- Provide a moral compass for your people. They can help your staff decide on the right course of action, regardless of the challenge they face.
- Establish a basis for consistent decision-making by everyone.
- When people share the same Core Values, they tend to make decisions using the same principles.
- Give you some guides for hiring, rewarding, disciplining, and firing.
Think about companies with strong Core Values and cultures like Nordstrom, Southwest Airlines, Zappos, or Enterprise Rent-a-Car. People often say that “a certain kind of person” does well there. Those are the people whose personal values match the company’s Core Values.
Keep Core Values Simple
Here are some questions we want you to answer and think about:
- Who in your company is a living example of “the right behavioral standards”?
- What is your company known for?
- What behaviors are so important that you’ll fire anyone who doesn’t consistently demonstrate them?
Southwest Airlines Defines Core Values
One key to Southwest’s success is its culture, “the way we do things around here.” One of Southwest’s most powerful cultural values is related to the concept of “fun.”
Southwest is clear about its values, and it hires people who have the same values and will fit into the culture. Southwest’s number-one hiring criterion, the one they look for first, is a sense of humor. Southwest has designed a hiring process that helps them make smart decisions about whether a candidate has a sense of humor.
- Your Core Values provide a moral compass for your people. They can help people decide on the right course, regardless of the challenge they face.
- Your Core Values give you a basis for consistent decision-making by everyone.
- When people share the same Core Values, they tend to make decisions in the same way.
Get started NOW!
Step 1: If you had to rebuild your company from scratch, name the 5 people you’d hire first because they behave the way you expect your people to behave. Forget functional skills and roles for a moment and identify people who act the way you want everyone to act, regardless of role:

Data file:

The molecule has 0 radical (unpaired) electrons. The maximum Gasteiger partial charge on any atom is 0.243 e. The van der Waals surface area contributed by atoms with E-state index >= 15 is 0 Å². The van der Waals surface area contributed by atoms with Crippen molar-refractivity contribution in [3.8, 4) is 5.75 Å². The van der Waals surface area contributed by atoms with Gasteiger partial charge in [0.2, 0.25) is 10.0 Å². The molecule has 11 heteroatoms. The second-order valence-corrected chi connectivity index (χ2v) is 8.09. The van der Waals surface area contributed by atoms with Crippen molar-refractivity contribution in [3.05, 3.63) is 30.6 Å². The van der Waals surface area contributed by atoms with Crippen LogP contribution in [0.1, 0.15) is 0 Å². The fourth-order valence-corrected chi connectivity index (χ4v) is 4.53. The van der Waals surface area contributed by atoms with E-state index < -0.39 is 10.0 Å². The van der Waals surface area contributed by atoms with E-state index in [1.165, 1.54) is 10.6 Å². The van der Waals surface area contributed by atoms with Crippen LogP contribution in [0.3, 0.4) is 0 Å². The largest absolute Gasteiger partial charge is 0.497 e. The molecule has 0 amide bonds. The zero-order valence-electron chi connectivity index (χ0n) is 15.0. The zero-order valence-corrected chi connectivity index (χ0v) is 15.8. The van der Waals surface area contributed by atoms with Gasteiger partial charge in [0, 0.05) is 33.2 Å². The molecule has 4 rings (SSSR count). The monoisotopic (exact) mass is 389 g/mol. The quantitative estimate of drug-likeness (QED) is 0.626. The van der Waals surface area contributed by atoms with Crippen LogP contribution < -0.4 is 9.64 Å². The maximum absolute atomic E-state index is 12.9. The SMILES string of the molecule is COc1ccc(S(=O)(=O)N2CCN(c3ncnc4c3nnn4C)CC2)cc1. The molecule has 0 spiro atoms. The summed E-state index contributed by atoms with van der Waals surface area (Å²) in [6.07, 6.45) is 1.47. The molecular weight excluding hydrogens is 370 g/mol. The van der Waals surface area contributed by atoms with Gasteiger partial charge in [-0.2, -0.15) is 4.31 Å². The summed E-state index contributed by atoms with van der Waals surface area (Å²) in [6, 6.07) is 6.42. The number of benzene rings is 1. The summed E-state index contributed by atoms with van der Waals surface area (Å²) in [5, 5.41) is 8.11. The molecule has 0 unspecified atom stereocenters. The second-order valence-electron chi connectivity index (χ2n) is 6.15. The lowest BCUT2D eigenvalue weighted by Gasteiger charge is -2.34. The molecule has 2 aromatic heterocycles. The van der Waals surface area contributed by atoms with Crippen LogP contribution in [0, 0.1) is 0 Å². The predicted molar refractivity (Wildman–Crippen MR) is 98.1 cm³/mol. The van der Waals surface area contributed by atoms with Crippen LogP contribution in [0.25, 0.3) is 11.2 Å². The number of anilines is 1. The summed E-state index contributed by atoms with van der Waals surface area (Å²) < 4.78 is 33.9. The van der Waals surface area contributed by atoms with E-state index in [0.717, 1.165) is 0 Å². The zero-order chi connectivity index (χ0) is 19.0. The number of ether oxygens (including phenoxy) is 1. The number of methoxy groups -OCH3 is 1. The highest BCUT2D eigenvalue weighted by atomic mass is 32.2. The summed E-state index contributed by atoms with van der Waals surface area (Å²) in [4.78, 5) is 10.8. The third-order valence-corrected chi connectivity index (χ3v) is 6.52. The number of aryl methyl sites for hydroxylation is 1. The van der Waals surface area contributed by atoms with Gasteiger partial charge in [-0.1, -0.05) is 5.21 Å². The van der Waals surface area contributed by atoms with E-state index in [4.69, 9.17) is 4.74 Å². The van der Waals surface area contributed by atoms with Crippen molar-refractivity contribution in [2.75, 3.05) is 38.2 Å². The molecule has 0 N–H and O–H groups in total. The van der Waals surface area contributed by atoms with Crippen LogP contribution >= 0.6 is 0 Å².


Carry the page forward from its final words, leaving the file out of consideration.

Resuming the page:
Step 2: Use 3-5 word statements to describe the behaviors that are common to all of these 5 people.
Step 3: What behaviors has your company always been known for, or stood for no matter what the circumstances?
Step 4: Using 3-5 word prescriptive statements, list the top 5 behaviors you want demonstrated by everyone in your company? State very clearly the type of behaviors you expect from all your people, regardless of role.
Step 5: Core Values are “musts” not “nice to haves”. Do each of your chosen Core Values pass these 3 tests? If not, they are NOT Core and should be eliminated from your list.
- Would you actively confront a colleague if he or she were not demonstrating this behavior?
- Would you spend money (or leave on the table) to uphold and demonstrate this value to your team?
- Would you fire someone if they could not demonstrate this value consistently, even if they were an excellent performer otherwise
Step 6: Where will you display your Core Values so they are clearly visible to your people every day?
- Keep visible at all times
- Test people – everyone should know them by heart
- Reference them when making management decisions
- Share Core Value stories at weekly team meetings, where everyone must share a story of where someone in the team lived one of the Core Values
- Awards for the people who best exemplify your Core Values every month
Step 7: How will you incorporate your Core Values into your recruitment process and performance appraisal process?